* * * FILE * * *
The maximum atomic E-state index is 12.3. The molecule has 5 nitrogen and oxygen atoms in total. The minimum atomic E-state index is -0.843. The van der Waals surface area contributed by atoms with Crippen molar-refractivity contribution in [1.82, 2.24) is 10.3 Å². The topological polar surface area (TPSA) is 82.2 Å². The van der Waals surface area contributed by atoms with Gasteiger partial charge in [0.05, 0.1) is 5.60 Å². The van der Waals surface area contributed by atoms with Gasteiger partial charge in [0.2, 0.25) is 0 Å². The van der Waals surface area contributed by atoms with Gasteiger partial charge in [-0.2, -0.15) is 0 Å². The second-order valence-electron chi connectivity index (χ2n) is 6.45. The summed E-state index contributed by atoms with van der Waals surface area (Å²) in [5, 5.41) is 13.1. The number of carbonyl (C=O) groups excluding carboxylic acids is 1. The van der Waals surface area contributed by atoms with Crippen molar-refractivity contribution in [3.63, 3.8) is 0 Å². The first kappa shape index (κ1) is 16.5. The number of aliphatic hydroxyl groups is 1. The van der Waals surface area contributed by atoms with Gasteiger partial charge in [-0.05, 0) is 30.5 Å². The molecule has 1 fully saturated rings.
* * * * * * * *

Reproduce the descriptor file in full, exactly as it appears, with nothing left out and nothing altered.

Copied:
The maximum atomic E-state index is 12.3. The molecule has 5 nitrogen and oxygen atoms in total. The minimum atomic E-state index is -0.843. The van der Waals surface area contributed by atoms with Crippen molar-refractivity contribution in [1.82, 2.24) is 10.3 Å². The topological polar surface area (TPSA) is 82.2 Å². The van der Waals surface area contributed by atoms with Gasteiger partial charge in [0.05, 0.1) is 5.60 Å². The van der Waals surface area contributed by atoms with Gasteiger partial charge in [0.2, 0.25) is 0 Å². The van der Waals surface area contributed by atoms with Gasteiger partial charge in [-0.2, -0.15) is 0 Å². The second-order valence-electron chi connectivity index (χ2n) is 6.45. The summed E-state index contributed by atoms with van der Waals surface area (Å²) in [5, 5.41) is 13.1. The number of carbonyl (C=O) groups excluding carboxylic acids is 1. The van der Waals surface area contributed by atoms with Crippen molar-refractivity contribution in [3.63, 3.8) is 0 Å². The first kappa shape index (κ1) is 16.5. The number of aliphatic hydroxyl groups is 1. The van der Waals surface area contributed by atoms with Gasteiger partial charge in [-0.05, 0) is 30.5 Å². The molecule has 1 fully saturated rings.